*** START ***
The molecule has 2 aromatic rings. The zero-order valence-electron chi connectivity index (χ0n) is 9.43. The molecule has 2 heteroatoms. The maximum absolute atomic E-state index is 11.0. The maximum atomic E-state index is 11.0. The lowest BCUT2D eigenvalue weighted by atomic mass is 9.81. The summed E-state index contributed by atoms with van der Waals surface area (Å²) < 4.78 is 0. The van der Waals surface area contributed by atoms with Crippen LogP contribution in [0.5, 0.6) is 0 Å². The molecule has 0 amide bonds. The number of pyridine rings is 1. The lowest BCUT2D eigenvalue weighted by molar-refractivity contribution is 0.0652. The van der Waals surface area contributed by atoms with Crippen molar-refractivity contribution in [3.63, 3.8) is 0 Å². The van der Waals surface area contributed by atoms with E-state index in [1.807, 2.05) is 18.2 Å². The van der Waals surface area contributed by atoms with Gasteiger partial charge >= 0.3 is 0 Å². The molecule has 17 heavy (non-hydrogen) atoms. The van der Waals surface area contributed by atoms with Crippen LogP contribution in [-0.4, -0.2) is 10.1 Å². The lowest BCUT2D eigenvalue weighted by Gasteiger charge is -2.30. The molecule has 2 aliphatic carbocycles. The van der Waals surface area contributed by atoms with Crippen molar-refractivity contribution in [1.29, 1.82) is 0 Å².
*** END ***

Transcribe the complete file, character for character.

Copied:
The molecule has 2 aromatic rings. The zero-order valence-electron chi connectivity index (χ0n) is 9.43. The molecule has 2 heteroatoms. The maximum absolute atomic E-state index is 11.0. The maximum atomic E-state index is 11.0. The lowest BCUT2D eigenvalue weighted by atomic mass is 9.81. The summed E-state index contributed by atoms with van der Waals surface area (Å²) < 4.78 is 0. The van der Waals surface area contributed by atoms with Crippen LogP contribution in [0.5, 0.6) is 0 Å². The molecule has 0 amide bonds. The number of pyridine rings is 1. The lowest BCUT2D eigenvalue weighted by molar-refractivity contribution is 0.0652. The van der Waals surface area contributed by atoms with Crippen molar-refractivity contribution in [3.63, 3.8) is 0 Å². The van der Waals surface area contributed by atoms with E-state index in [1.807, 2.05) is 18.2 Å². The van der Waals surface area contributed by atoms with Gasteiger partial charge >= 0.3 is 0 Å². The molecule has 17 heavy (non-hydrogen) atoms. The van der Waals surface area contributed by atoms with Crippen LogP contribution in [-0.4, -0.2) is 10.1 Å². The lowest BCUT2D eigenvalue weighted by Gasteiger charge is -2.30. The molecule has 2 aliphatic carbocycles. The van der Waals surface area contributed by atoms with Crippen molar-refractivity contribution in [1.29, 1.82) is 0 Å².